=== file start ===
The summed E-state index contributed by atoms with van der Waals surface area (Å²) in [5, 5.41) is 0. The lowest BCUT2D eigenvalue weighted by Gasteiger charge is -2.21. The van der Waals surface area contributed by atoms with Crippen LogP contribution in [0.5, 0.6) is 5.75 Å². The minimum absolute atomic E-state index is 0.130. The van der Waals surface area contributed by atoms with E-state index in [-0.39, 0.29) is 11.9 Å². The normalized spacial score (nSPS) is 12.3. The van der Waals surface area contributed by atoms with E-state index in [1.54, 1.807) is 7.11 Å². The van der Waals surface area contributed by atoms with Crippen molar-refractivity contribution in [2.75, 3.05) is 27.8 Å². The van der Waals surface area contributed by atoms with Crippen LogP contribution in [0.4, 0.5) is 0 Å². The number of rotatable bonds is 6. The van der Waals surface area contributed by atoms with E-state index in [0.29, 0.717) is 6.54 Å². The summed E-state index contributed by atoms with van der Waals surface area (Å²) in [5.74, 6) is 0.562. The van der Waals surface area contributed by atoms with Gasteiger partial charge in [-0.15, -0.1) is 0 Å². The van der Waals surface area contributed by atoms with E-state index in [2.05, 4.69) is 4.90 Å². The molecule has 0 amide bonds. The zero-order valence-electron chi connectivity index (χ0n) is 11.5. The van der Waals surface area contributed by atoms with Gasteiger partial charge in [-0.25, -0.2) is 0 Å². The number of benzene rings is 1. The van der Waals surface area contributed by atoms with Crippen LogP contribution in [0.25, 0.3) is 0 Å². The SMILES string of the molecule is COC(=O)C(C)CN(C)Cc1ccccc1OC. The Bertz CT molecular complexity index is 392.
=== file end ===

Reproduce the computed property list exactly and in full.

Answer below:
The summed E-state index contributed by atoms with van der Waals surface area (Å²) in [5, 5.41) is 0. The lowest BCUT2D eigenvalue weighted by Gasteiger charge is -2.21. The van der Waals surface area contributed by atoms with Crippen LogP contribution in [0.5, 0.6) is 5.75 Å². The minimum absolute atomic E-state index is 0.130. The van der Waals surface area contributed by atoms with E-state index in [-0.39, 0.29) is 11.9 Å². The normalized spacial score (nSPS) is 12.3. The van der Waals surface area contributed by atoms with E-state index in [1.54, 1.807) is 7.11 Å². The van der Waals surface area contributed by atoms with Crippen molar-refractivity contribution in [2.75, 3.05) is 27.8 Å². The van der Waals surface area contributed by atoms with Crippen LogP contribution in [0.4, 0.5) is 0 Å². The number of rotatable bonds is 6. The van der Waals surface area contributed by atoms with E-state index in [0.29, 0.717) is 6.54 Å². The summed E-state index contributed by atoms with van der Waals surface area (Å²) in [5.74, 6) is 0.562. The van der Waals surface area contributed by atoms with Gasteiger partial charge in [-0.15, -0.1) is 0 Å². The van der Waals surface area contributed by atoms with E-state index in [2.05, 4.69) is 4.90 Å². The molecule has 0 amide bonds. The zero-order valence-electron chi connectivity index (χ0n) is 11.5. The van der Waals surface area contributed by atoms with Gasteiger partial charge in [-0.25, -0.2) is 0 Å². The number of benzene rings is 1. The van der Waals surface area contributed by atoms with Crippen LogP contribution in [0.25, 0.3) is 0 Å². The SMILES string of the molecule is COC(=O)C(C)CN(C)Cc1ccccc1OC. The Bertz CT molecular complexity index is 392.